On the evening of that first day of the week, when the doors were locked, where the disciples were, for fear of the Jews, Jesus came and stood in their midst and said to them, "Peace be with you." When he had said this, he showed them his hands and his side. The disciples rejoiced when they saw the Lord. Jesus said to them again, "Peace be with you. As the Father has sent me, so I send you." And when he had said this, he breathed on them and said to them, "Receive the Holy Spirit. Whose sins you forgive are forgiven them, and whose sins you retain are retained." (John 20: 19-23)

Introductory Prayer:Today, Lord, we celebrate the gift of your Holy Spirit to the Church, which you won for us through your patient suffering on the cross. I believe and trust in his power to make me a better apostle of your Kingdom, to bring fervor where I have grown tepid, to instill detachment where I have become too indulgent, and to perfect the innocence of my baptism, which leaves my soul more pure and worthy to serve and honor you each day.

Petition:Come Holy Spirit, fill my heart with your grace and enkindle in me the fire of your love.

1. The Doors Were Locked: What is it that makes a disciple of Christ stop cold in the path of conversion and commitment? Cloaked underneath our spiritual inertia and lack of zeal are not so much our personal defects or our lack of human virtue as blindness to the dynamic power of the Crucified and Risen Lord. We can leave our self-made prisons only by opening our hearts to a faith in Christ that is total: total trust (in spite of the confusion of the present and uncertainty of the future), total hope (by breaking away from having to see the ideal in ourselves before we will act), and total divine confidence (in setting aside the sins of others and our personal failures that keep us stuck in myopic visions of life). Christ comes through bolted doors again today to ask us to unlock them with a real experience of the Risen Lord in the power of the Spirit.

2. Peace Be With You: It is vital to examine our “peace” and see if it truly speaks of the peace of the Upper Room. Substitute “satisfaction” for the word “peace,” and see where our hearts have tried to find consolation this past week. Then substitute the word “fulfillment.” This is the peace that Christ brings through the gifts of the Holy Spirit. Some passing satisfactions are part of life, and we can be grateful for them. When we seek them for their own sake, however, we can easily drown out the life of the Spirit, who comes to bring us deep peace and fulfillment in life. Pentecost must convince us above all about prayer and the order of life that permit us to have constant contact with sources of grace and divine inspiration.

 

3. Receive the Holy Spirit: In the sacrament of penance, we are forgiven our sins through the action of the Holy Spirit, who makes the actions of Christ present through the priest. We believe that mercy founds hope and change in our soul. Why, then, do we not believe that this same grace from the Holy Spirit can make us heroic saints, victorious in trial, patient in difficult relationships and more effective as apostles? Christ assures us that his power will never leave us, so we have no reason to “slip into neutral” after a few bad incidents in our life. Rather, the Holy Spirit’s goal moves us from mercy to transformation into Christ, permitting us spiritually to carry and reveal his wounds to an unbelieving world.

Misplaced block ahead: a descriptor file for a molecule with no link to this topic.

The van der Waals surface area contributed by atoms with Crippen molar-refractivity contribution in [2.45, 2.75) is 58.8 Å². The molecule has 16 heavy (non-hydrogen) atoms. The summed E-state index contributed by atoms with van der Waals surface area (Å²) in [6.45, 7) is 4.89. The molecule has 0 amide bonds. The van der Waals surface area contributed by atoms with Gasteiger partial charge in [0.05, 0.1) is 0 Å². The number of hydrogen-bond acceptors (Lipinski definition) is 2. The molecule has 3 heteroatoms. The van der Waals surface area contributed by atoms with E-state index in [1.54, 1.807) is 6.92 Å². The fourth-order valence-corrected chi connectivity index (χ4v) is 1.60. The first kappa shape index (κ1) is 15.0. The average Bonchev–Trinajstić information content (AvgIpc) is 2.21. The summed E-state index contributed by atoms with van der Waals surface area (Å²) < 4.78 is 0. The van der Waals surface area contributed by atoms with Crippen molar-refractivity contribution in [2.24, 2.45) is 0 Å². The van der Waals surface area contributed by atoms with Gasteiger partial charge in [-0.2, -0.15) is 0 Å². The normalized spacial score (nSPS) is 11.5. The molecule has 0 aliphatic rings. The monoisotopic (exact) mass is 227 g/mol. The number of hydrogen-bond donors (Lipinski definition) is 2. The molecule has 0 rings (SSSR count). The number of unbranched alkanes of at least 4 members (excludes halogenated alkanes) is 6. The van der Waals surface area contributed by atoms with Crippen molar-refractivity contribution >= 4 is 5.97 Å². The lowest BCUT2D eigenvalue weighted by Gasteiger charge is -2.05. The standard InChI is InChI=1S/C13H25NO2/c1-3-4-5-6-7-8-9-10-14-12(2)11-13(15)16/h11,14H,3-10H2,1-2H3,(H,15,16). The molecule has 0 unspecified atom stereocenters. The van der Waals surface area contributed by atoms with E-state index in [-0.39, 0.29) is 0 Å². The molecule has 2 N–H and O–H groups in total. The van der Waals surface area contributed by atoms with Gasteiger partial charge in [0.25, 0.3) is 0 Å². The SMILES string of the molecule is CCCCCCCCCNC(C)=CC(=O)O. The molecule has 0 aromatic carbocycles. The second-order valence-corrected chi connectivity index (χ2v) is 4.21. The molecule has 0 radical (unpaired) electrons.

Conversation with Christ: Oh, Jesus, I will trust more in the power of your Holy Spirit to change me than in my own efforts. I will depend on you in that face-to-face encounter I need to have with you every day. Let the sources of divine grace become my true food, and may I move away from feeding my soul on passing pleasures and vain ambitions.

Resolution:This week, I will write down daily all the lights and inspirations of the Holy Spirit I receive, and I will try to act on them with promptness, confidence and generosity.


Friday, May 17, 2013

Saturday of the Seventh Week in Ordinary Time "Children of the Kingdom"

People were bringing little children to Jesus in order that he might touch them; and the disciples spoke sternly to them. But when Jesus saw this, he became indignant and said to them, "Let the little children come to me; do not stop them; for it is to such as these that the kingdom of God belongs. Truly I tell you, whoever does not receive the kingdom of God as a little child will never enter it." And he took them up in his arms, laid his hands on them, and blessed them.

Introductory Prayer:Lord, I believe in your love and care for me and for my family. I believe that you call me to help protect, guide and inspire innocence and holiness in others. I trust that you will show me how to do this better. I love you, Lord, for the purity of your love, and I wish to love you with the fullness and innocence of my baptismal faith.

Petition:Lord Jesus, restore my innocence so I can draw nearer to you.

1. Two Visions: Again the poor disciples seem to miss the point, so Jesus sternly speaks to them: “Do not stop them!” Today many of us also fail to understand, and by our lack of understanding we prevent children from coming to Jesus. We think there are so many important activities for them to do—they need to keep up with the other kids, they need to compete, they need to do what they want—and the world heartily agrees. “Let the little children come to ‘me,’” it says with the raspy voice of a wolf in sheep’s clothing. Only Jesus has the courage to insist, “Bring them to me, now.” Why is Jesus so anxious to touch, bless, teach and receive these children? Might it be that this is the critical age for them to know and love him as a friend? Do I do enough to let this happen, or do the customs of the world dwarf my efforts? To whom should my efforts belong?